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U.S. SEC To Introduce Proposal Targeting DeFi Crypto Exchanges

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SEC No Carbon Neutral Bitcoin ETFs- SEC
SEC No Carbon Neutral Bitcoin ETFs- SEC

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The United States Securities and Exchange Commission (SEC) has shifted its attention from individual organizations to targeting decentralized finance (DeFi). In the latest development, the regulator has revisited a 2022 proposal to fill in the gaps in the regulatory sector. Specifically, the goal of the SEC is to prevent unregistered platforms from offering securities trading unless they have identified with the agency as a broker of exchange.

On Friday, April 14, the agency’s five-member commission voted three against two in favor of reopening the comment period on amendments. They want to adjust the definition of ‘exchange’ under the Exchange Act Rule 3b-16.

The Exchange Act defines an exchange as “an organization, association, or group of persons.” However, the definition hardly applies to DeFi, wherein the marketplace is software and the possibility of participants knowing each other is rare.

According to the filing, the public has 30 days to submit comments following its publication in the Federal Register. The window closes on June 13. It is important to note that public feedback will play a role in the final draft of the proposal.

SEC Underscores The Need For Cryptocurrency Exchanges And DeFi Platforms To Register

The proposal to be amended is aimed at emphasizing the need for cryptocurrency exchanges and DeFi platforms to register with the SEC. It is worth mentioning that the revised proposal comprises language specifically targeted at covering digital assets and the DeFi space. According to the regulator, this falls under the jurisdiction of the SEC.

Commenting on the matter, Chairman of SEC Gary Gensler said,

Given how crypto trading platforms operate, many of them currently are exchanges, regardless of the reopening release we’re considering today.

Gensler believes the existing definition of exchange already covers most crypto platforms, including those claiming to be decentralized.

Prior to the meeting, Gensler said that the new proposal would be in the best interest of investors because it would be bringing several platforms in the decentralized finance space within the scope of the Securities and Exchange Commission.

An economist with the SEC, Jessica Wachter, highlighted that most of the newly covered players in the crypto scene would probably try to secure an exemption based on the Alternative Trading System.

One of the five commissioners of the SEC, Hester Pierce, has criticized the proposal and SEC’s current leadership.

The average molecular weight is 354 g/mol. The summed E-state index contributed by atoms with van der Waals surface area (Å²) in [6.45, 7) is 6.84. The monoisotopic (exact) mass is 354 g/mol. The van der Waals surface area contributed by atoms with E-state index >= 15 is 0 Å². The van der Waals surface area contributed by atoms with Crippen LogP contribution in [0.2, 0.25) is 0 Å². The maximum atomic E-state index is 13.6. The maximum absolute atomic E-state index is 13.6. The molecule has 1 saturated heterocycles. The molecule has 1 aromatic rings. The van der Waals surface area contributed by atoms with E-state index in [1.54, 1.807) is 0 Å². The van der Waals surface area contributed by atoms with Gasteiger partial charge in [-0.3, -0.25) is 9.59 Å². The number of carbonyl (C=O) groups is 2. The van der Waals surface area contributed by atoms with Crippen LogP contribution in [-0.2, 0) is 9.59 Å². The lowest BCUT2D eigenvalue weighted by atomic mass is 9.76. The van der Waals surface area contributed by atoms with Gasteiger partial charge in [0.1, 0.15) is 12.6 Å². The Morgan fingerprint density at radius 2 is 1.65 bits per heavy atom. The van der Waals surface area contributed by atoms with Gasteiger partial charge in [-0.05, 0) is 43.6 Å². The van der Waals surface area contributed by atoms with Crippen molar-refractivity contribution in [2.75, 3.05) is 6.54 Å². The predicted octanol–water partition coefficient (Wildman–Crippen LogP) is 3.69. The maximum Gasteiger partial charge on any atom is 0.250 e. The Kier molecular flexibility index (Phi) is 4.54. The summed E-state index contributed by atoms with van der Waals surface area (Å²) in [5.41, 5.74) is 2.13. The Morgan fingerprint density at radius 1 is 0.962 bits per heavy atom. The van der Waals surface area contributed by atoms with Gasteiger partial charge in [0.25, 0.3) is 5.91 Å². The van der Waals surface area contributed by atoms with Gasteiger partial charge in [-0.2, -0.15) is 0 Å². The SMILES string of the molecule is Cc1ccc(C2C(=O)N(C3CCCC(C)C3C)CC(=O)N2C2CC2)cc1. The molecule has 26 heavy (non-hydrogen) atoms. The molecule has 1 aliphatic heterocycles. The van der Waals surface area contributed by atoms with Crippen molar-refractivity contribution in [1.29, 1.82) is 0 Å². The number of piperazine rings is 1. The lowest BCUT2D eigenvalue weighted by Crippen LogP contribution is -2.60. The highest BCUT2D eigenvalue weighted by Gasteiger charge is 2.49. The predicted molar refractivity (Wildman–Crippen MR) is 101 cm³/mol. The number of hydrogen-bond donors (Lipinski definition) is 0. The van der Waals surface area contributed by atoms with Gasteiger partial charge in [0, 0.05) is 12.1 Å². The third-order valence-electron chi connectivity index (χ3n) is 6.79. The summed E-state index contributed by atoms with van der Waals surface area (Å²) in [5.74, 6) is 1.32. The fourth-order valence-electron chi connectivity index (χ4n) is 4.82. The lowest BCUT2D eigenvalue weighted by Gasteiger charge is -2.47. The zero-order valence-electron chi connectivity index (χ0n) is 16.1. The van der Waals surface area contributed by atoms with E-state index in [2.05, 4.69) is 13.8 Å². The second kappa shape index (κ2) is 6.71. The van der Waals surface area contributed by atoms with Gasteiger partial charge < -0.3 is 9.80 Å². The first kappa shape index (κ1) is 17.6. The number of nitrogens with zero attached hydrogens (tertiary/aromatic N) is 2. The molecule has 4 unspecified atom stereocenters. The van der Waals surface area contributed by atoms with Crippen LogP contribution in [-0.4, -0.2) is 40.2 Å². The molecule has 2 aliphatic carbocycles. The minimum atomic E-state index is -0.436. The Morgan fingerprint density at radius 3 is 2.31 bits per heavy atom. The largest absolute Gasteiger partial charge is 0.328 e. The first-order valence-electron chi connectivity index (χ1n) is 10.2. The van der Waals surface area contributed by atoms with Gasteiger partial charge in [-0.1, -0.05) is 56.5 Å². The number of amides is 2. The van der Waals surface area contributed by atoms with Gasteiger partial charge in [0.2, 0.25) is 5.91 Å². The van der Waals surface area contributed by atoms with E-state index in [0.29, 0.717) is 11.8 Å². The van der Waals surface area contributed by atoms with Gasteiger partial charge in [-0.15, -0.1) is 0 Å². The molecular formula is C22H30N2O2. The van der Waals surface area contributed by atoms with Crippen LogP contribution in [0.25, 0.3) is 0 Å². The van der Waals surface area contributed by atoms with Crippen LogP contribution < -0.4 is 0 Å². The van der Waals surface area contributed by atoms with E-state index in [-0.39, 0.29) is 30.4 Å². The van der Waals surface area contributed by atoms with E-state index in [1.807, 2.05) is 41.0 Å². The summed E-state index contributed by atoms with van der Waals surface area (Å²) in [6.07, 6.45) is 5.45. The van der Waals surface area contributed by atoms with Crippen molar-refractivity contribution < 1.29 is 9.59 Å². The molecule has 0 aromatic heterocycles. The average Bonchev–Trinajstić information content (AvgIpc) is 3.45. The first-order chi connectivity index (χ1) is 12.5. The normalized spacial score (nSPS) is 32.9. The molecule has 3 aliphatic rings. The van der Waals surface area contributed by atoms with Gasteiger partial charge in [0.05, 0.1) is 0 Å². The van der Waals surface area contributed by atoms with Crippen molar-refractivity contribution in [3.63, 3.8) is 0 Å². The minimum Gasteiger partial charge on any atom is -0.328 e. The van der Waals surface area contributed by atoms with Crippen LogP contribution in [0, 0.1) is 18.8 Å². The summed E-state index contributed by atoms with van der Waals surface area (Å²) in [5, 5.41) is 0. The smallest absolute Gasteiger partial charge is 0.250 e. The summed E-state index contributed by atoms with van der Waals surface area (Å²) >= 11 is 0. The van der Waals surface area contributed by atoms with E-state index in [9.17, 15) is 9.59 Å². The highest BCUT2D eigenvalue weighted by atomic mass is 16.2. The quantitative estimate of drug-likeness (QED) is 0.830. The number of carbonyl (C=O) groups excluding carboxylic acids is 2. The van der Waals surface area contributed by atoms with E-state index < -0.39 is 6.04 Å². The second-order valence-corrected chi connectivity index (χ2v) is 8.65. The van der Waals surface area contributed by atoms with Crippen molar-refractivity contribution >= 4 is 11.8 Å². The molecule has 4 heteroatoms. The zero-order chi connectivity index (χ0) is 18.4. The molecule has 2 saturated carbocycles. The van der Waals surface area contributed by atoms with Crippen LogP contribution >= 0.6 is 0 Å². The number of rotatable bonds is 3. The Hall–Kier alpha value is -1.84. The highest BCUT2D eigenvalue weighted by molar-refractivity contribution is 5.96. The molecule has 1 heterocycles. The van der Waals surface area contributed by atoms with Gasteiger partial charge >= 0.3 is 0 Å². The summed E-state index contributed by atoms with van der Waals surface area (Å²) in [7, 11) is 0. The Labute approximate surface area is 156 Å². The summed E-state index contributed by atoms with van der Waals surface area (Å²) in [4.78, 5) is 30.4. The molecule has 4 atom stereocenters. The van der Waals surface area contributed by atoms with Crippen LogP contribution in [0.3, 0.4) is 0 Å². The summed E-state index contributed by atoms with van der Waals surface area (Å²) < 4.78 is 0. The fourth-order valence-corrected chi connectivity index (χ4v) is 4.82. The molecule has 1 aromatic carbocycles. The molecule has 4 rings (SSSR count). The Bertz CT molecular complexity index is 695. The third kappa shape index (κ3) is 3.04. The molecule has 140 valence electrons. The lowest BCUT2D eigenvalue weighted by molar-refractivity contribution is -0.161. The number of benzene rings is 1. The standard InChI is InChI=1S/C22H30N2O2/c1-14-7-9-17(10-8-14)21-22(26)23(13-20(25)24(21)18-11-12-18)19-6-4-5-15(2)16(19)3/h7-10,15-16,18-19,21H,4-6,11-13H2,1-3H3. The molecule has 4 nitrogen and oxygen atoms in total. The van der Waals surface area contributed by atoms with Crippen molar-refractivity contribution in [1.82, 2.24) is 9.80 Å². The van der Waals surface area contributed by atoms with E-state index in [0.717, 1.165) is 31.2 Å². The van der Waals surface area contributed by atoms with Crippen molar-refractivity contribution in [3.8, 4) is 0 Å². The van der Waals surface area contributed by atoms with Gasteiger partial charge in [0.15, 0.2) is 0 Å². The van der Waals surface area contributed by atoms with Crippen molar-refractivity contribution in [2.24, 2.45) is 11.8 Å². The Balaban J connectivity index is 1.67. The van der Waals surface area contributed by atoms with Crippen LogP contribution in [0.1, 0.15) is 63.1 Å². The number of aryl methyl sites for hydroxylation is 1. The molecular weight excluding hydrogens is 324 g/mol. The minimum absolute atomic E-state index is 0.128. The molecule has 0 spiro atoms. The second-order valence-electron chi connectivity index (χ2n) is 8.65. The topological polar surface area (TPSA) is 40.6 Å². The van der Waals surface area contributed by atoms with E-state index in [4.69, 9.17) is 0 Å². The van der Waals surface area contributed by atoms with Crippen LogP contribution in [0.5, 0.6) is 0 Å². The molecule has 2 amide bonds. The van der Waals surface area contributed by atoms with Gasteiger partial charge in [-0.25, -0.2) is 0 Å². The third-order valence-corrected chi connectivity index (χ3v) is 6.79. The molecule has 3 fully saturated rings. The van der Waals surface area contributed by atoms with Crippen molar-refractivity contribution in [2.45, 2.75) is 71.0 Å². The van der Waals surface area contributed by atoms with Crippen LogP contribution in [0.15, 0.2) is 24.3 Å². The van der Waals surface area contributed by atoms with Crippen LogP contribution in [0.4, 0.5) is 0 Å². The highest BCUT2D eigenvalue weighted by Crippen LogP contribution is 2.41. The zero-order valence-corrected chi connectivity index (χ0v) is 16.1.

SEC Commissioner Hester Peirce Says Exchange Act ‘Undermines First Amendment’

In Hester’s words, the “Commission aggressively expands its regulatory reach to solve problems that do not exist.”

Rather than embracing the promise of new technology as we have done in the past, here we propose to embrace stagnation, force centralization, urge expatriation, and welcome extinction of new technology.

Further, she said during the meeting that she was displeased with the agency’s decision to alter the proposal. In her opinion, the revised proposal would only serve the renowned personalities in traditional finance.  Hester also accused the Securities and Exchange Commission of being “uninterested in facilitating innovation and competition in the financial markets.”

In her statement, Hester shared that the SEC failed to define a “Communication Protocol System” but instead resolved to ask commenters if they wanted more examples and what type of examples they wanted.

Moreover, the commissioner believes the SEC used the term without considering the impact it could have on hundreds of systems and the potential market disruption. Furthermore, she said that the standards for decentralized activity, as stipulated under the proposal, imposed impractical standards for decentralized activity on those involved.

In her opinion, the SEC did not consider whether compliance was possible before making the rules, adding that this indicated an attempt to regulate DeFi into non-existence.

Rather than [the SEC] responding to commenters’ serious concerns about the breadth, ambiguity, unworkability, and potential disruption of the proposal, the reopener, with few exceptions, doubles down on the defects identified by commenters.

A few stakeholders in the crypto playing field have come forward to hail Hester’s statement, addressing the SEC’s increased scrutiny of crypto. The financial regulator has come under heavy criticism for its “regulation-by-enforcement” approach toward the industry.

Noteworthy, the regular will implement the proposal after the majority approves.

SEC to build capacity for its crypto crime department

Other than altering the regulatory language, the Securities and Exchange Commission is also doubling down on enhancing its crypto crime department. This is part of its effort to crack down on digital assets.

As stipulated in the above tweet by the careers department of the agency, the Securities and Exchange Commission is looking to recruit three additional general attorneys for its New York, San Francisco, and Washington, DC outlets.


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